Tuesday, January 11, 2011

CAN THEY SEARCH MY CAR? YOUR RIGHTS DURING A TRAFFIC STOP (BEFORE AN ARREST)

You were a little preoccupied while driving home late one night and missed a stop sign. Unfortunately, a police officer spotted you and pulled you over. After taking your license, the officer asked you to step out of the car. Suddenly, he began questioning you and searching your car. At this point, he turned up some marijuana seeds, and you are now on your way to police lock up.

Can the officer do that? What are your rights?

Generally, police can search your car without a warrant and before an arrest as long as they have probable cause to believe your car contains illegal articles such as drugs, weapons or burglary tools. Police can search anywhere in your vehicle, even by opening containers. Be advised that making “furtive”movements may be enough to trigger that probable cause, particularly if you look like you’re trying to hide something.

Unfortunately, recent U.S. Supreme Court decisions have chipped away at the rights of drivers to guard against police searches. The Supreme Court recently held that you do not have a legitimate expectation of privacy in contraband. For example, police are now allowed to have a trained dog sniff your car for narcotics during a traffic stop without your consent because you have no privacy right in possessing illegal substances.

Furthermore, under recent Supreme Court law, police do not need a reasonable suspicion of criminal activity in order to question you about topics unrelated to your traffic stop as long as this questioning does not unduly prolong the time you are stopped. Before this decision, police could not change the fundamental nature of a traffic stop by questioning you on unrelated matters without this reasonable suspicion, but this protection was overturned.

If you are stopped by police, an officer should, but may not always, ask if he or she can search your car. You should always refuse any request to search. The officer may continue the search even without your consent. Your refusal, however, may later help your attorney bring a motion to quash the evidence turned up by the search.

You should also refrain from speaking to the police or answering any questions except about your name and address.

Once you have been arrested, the police may search the parts of your car that you could access if they reasonably believe they may find evidence related to the crime. If you are arrested for speeding, the police may lack the justification they need to search your passenger compartment, but if you are arrested for DUI, the police can search for alcohol.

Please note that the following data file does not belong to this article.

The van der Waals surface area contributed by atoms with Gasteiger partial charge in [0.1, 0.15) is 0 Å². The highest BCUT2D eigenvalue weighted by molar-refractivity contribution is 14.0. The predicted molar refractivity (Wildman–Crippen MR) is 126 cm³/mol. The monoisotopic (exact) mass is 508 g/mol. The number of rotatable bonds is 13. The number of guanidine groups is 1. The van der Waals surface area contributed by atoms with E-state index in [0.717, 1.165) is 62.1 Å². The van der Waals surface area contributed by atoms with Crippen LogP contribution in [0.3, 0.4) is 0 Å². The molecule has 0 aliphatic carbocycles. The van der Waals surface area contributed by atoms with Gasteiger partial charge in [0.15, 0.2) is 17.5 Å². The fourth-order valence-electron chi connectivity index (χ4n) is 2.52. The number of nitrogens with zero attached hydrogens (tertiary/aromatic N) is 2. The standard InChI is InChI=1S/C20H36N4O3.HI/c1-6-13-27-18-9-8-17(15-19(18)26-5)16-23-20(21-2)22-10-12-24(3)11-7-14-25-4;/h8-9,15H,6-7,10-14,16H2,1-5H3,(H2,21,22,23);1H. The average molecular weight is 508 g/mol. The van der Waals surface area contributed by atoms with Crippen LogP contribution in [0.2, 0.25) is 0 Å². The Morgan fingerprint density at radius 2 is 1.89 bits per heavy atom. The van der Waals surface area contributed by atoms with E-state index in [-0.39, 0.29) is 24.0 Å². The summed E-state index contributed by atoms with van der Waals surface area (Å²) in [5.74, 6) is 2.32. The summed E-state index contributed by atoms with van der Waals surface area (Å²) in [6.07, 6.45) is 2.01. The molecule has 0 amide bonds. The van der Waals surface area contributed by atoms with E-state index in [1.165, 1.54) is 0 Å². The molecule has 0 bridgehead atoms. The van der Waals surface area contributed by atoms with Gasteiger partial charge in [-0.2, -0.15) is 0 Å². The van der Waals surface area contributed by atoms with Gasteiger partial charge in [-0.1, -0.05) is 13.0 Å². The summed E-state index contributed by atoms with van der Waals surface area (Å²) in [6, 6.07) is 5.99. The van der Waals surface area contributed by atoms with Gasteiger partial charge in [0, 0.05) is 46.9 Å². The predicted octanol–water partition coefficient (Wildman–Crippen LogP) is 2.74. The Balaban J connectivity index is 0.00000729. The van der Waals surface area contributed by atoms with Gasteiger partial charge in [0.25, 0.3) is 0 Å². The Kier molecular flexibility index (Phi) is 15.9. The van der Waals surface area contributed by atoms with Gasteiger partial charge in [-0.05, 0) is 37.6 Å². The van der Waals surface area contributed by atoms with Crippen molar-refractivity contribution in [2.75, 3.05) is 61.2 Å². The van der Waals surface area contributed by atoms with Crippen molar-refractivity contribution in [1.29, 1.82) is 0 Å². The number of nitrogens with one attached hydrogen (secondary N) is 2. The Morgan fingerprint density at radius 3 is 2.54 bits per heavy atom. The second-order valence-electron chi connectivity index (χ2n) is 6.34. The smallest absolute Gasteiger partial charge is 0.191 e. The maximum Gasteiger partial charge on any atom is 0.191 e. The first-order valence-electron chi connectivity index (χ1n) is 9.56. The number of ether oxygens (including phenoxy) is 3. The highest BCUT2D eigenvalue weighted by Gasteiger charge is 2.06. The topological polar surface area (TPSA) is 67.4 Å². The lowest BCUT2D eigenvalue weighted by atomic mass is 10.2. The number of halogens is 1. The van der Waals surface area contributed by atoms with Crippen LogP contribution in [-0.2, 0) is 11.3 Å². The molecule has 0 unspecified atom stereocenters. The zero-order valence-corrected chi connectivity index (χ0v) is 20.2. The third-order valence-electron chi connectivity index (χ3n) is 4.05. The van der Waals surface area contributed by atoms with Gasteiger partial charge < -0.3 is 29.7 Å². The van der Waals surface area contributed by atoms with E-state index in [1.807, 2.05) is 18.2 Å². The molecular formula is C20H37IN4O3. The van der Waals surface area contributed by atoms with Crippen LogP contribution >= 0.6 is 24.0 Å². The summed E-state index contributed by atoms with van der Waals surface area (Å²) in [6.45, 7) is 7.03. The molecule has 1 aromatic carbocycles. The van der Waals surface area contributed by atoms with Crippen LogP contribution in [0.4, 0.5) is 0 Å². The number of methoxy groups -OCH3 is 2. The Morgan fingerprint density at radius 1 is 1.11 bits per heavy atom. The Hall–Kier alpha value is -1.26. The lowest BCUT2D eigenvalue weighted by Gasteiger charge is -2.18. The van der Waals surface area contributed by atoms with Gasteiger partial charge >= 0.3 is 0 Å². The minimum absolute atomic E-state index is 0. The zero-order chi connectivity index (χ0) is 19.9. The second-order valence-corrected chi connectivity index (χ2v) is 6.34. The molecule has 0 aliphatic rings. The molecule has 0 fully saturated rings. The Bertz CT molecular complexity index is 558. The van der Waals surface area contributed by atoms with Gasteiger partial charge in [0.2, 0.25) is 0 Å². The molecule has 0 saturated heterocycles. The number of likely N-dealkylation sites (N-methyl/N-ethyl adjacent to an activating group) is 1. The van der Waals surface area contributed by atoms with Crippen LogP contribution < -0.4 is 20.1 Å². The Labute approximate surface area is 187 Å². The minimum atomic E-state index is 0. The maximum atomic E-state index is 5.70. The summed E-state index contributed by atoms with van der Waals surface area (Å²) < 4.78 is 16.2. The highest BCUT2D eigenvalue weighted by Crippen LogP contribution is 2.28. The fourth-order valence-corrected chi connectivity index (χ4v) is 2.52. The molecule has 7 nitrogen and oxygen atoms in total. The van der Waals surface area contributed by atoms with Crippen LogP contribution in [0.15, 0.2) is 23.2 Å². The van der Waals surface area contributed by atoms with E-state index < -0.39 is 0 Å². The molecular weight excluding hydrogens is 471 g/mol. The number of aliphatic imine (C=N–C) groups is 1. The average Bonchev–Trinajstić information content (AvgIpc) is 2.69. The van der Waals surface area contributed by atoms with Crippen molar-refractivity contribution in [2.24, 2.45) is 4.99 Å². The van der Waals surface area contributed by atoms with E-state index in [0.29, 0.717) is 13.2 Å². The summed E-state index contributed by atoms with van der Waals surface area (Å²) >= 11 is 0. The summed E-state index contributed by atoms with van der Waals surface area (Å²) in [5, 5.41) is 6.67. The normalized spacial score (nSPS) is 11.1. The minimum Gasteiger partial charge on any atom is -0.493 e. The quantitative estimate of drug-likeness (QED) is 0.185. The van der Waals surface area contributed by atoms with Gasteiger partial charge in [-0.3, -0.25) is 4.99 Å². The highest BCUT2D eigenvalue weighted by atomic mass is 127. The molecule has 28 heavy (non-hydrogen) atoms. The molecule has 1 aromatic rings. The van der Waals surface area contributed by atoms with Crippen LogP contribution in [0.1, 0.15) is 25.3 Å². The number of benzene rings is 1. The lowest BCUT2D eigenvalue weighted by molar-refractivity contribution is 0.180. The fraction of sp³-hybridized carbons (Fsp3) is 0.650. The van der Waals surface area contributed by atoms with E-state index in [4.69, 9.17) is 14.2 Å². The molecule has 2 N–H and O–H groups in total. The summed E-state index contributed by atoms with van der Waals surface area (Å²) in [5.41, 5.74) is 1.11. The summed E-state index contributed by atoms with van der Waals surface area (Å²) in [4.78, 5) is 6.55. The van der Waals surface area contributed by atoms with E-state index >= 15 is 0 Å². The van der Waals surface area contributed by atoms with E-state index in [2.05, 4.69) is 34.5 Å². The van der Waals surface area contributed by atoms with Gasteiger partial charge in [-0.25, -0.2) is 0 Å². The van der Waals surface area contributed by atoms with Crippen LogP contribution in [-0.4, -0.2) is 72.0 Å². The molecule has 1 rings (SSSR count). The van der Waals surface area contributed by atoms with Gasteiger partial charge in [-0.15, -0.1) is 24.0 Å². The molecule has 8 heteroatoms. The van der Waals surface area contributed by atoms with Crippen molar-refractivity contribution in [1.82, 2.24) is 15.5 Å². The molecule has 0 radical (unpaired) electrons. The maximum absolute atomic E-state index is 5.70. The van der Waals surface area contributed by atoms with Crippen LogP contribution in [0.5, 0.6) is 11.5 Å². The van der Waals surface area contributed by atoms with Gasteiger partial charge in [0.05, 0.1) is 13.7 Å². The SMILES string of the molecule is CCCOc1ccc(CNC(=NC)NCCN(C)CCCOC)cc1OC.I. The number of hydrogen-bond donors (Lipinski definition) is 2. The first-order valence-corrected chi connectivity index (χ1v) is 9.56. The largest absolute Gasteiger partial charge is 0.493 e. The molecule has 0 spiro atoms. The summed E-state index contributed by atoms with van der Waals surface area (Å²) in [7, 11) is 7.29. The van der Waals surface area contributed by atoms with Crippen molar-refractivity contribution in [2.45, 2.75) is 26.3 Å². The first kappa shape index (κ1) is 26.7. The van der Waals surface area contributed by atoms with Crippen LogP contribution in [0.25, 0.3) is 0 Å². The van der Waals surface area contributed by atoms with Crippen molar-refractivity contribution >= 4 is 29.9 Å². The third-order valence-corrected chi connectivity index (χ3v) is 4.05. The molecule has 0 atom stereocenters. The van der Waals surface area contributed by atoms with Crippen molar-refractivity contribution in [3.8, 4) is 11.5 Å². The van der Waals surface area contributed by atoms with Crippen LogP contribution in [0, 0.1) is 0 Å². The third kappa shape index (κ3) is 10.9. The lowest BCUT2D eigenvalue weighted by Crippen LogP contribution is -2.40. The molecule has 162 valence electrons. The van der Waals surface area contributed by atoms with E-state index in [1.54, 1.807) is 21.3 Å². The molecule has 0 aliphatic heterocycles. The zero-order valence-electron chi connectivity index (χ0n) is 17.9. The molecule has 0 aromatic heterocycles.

If you have questions about this or another criminal law matter, please do not hesitate to contact Matt Keenan at 847-568-0160 or matt@mattkeenanlaw.com

See our related post on our DUI blog at Can the Police Search My Car? Your Rights During a Traffic Stop?".

(Besides Skokie, Matt Keenan also serves clients in the communities of Arlington Heights, Buffalo Grove, Chicago, Deerfield, Des Plaines, Evanston, Glenview, Highland Park, Kenilworth, Morton Grove, Mount Prospect, Niles, Northbrook, Palatine, Park Ridge, Rolling Meadows, Schaumburg, Wilmette and Winnetka.)

Wednesday, January 5, 2011

“THE POLICE ARE AT MY DOOR!”: WHEN THE POLICE HAVE A SEARCH WARRANT

You have just settled down to watch your favorite TV show, when there is a knock at the door. You ask who it is, and hear “Open up, police!”

Do the police need a warrant? What are your rights?

Under Illinois law, the police must request a search warrant from a judge to search your home for evidence except under certain circumstances. The police do not need a warrant if they have probable cause, and there are exigent circumstances, such as an emergency or the reasonable belief that someone inside needs aid. Other exigent circumstances include how recently the crime was committed, whether the suspect is armed or whether the suspect might escape if not quickly apprehended.

After police obtain a warrant, they must “knock and announce” their presence, unless they reasonably believe that doing so would be dangerous to themselves or others or would allow evidence to be destroyed.

Once the police knock at your door, you may ask to see the warrant. Any warrant must be particular and describe exactly what the police are looking for. The police are not allowed to go on a fishing expedition. Look to see what type of evidence they are seeking. For example, if they are looking for a stolen car or a suspect, they may not search your medicine cabinet, since the items they are seeking are too large to fit that small a space. The warrant must describe your premises reasonably correctly. If they have a warrant for your house and you have an unattached shed, they may not search the unattached shed.

The police, however, may take what they see in plain view. If they see drugs lying on the table, they can seize that evidence even if they were looking for a stolen TV or a person. One California case even held that police may look for marijuana plants growing in a fenced-in yard by flying over in an airplane!

If you have questions about a search warrant or other criminal matters, please contact Matt Keenan at matt@mattkeenanlaw.com or 847-568-0160.

(Besides Skokie, Matt Keenan also serves clients in the communities of Arlington Heights, Buffalo Grove, Chicago, Deerfield, Des Plaines, Evanston, Glenview, Highland Park, Kenilworth, Morton Grove, Mount Prospect, Niles, Northbrook, Palatine, Park Ridge, Rolling Meadows, Schaumburg, Wilmette and Winnetka.)